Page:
Summer League checklist topped by gauging Stanley Johnson’s NBA readiness

ORLANDO – Three years ago here, the first glimpse of what Andre Drummond could become shone through the moments that made you remember he was still just 18 years ago. A year ago, Kentavious Caldwell-Pope gave then-new Pistons coach Stan Van Gundy the confidence he had a big piece of his answer for the future at shooting guard.

Van Gundy and his cabinet arrived in the city where his reputation as an elite NBA coach was solidified on Monday hoping to get some answers, or at least some insights, into the handful of players who hold varying degrees of importance for the 2015-16 season and beyond.

The Pistons start practicing Wednesday in preparation for the Saturday tipoff of Summer League play. They’ll play five games over seven days, wrapping it up on July 10.

Here are the priority items on Van Gundy’s Summer League checklist:

  • Assess Stanley Johnson’s readiness to contribute as a rookie – The 6-foot-7, 242-pound Johnson sure looks the part. But he’s almost as frightfully young going into Summer League as Drummond was in 2012, hitting 19 only a month ago.

    The Pistons hope to come away from free agency, which opens at midnight tonight, with a bona fide NBA starter to shoulder the heaviest load at small forward next season. But Johnson has every shot to win the backup berth at minimum and – who knows? – perhaps even challenge for the starting spot.

    “If you talk to him right now – and I don’t mind that at all – I’m sure he’s planning on walking in here and making his case to start from day one,” Van Gundy said. “That’s great.”

  • Gauge Spencer Dinwiddie’s progress from his rookie season – Dinwiddie didn’t get the chance to cut his NBA teeth in Summer League last year when he was still getting past January ACL repair. This is a very big summer for him. His ability to run Van Gundy’s half-court offense, push the pace in transition and – here’s a big one – knock down open shots could save the Pistons a 2015-16 roster spot.

    Brandon Jennings’ recovery from January Achilles surgery complicates the equation. The Pistons can’t be certain Jennings will be ready to go come training camp and the regular season. If Dinwiddie shows capable of handling the backup spot behind Reggie Jackson with his Summer League performance, the Pistons probably could afford to do nothing more than invite a free agent to camp on a make-good basis and give themselves the luxury of time to assess Jennings’ state of readiness.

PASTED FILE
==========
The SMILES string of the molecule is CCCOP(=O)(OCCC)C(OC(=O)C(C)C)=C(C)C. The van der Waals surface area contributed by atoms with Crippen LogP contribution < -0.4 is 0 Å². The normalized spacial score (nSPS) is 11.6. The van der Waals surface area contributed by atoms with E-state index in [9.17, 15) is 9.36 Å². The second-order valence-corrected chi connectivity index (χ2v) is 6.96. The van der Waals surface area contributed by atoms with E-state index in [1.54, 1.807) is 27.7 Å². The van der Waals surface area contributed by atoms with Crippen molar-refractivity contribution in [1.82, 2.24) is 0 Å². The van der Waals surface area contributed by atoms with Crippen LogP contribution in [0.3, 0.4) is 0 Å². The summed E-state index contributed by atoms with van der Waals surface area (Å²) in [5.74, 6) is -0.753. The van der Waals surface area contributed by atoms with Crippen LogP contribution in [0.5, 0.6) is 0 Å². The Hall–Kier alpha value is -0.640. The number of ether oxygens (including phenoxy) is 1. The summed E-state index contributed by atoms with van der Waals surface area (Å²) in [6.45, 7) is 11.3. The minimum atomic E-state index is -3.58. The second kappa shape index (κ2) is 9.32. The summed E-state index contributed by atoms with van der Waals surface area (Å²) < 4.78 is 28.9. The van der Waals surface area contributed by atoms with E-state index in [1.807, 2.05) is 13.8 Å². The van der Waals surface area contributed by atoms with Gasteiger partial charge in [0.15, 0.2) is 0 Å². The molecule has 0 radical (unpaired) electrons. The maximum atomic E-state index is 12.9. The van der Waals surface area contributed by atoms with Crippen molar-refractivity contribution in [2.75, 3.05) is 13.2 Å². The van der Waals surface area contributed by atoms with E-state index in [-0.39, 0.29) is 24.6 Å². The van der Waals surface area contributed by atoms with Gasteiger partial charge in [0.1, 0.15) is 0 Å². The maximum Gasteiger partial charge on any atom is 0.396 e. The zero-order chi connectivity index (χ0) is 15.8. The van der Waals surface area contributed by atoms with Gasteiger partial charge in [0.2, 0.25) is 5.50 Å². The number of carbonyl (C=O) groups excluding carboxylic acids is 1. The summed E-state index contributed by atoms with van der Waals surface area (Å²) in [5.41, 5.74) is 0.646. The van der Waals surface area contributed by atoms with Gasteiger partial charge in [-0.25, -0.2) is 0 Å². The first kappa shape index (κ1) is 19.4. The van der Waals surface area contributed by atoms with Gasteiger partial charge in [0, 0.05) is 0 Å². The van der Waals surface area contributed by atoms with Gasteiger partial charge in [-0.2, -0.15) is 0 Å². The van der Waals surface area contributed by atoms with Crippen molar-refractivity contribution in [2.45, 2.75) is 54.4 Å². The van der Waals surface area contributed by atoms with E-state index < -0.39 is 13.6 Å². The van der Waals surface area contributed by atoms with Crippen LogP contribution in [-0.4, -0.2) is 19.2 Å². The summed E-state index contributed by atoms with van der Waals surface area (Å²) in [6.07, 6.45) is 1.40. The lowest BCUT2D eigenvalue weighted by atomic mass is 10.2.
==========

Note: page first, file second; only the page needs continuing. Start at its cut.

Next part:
On the other hand, a so-so Summer League from Dinwiddie might coax Van Gundy into signing another point guard in free agency to serve as insurance at a position where no NBA coach wants to get caught short.

  • See where – and if – Quincy Miller fits – When the Pistons signed Quincy Miller back in February – first to two 10-day contracts and then for the remainder of the season and through 2015 training camp – Van Gundy viewed him more as a stretch four than a small forward. When he got a shot at playing time in the season’s final week, it was at small forward simply due to roster need.

    He’ll play power forward in Orlando with Johnson lined up on the other side. The other two power forwards on the roster headed into free agency, Ersan Ilyasova and Anthony Tolliver, do the bulk of their scoring from the perimeter, though Ilyasova offers more versatility.

    Miller, who has gained about 20 pounds since the season ended through impressive work in the weight room with strength coach Anthony Harvey, will have to catch Van Gundy’s eye to stick, it stands to reason, or his roster spot could go to a more conventional power forward more capable of guarding in the paint.

  • See if they were right about Darrun Hilliard – The Pistons were both very high on Hilliard, ranking him in their top 25 draft prospects, and yet fairly confident they would land him with the 38th pick. He was not among the invited 60-plus players to the NBA draft combine in May. The Pistons clearly see something in Hilliard apart from the consensus.

    He’ll get plenty of chances to prove them correct in Summer League, where he figures to be the starter at shooting guard. Hilliard shot about 40 percent from the 3-point arc over his final two Villanova seasons, but Wildcats coach Jay Wright says he’s more than just another 3-and-D candidate.

    Hilliard, a four-year college player, could give Van Gundy enough confidence in his ability to help out at two positions – shooting guard and small forward – that the Pistons could afford to sign only one wing player, the presumptive small forward starter, and give themselves roster flexibility headed into the fall.

  • Monitor the other players invited to Summer League. The one with the greatest chance to come out of it with an invitation to training camp might be Adonis Thomas, who spent last season with the Grand Rapids Drive and averaged 18.9 points and shot 37 percent from the 3-point line in the D-League. Van Gundy said Thomas will get significant minutes at the two wing positions.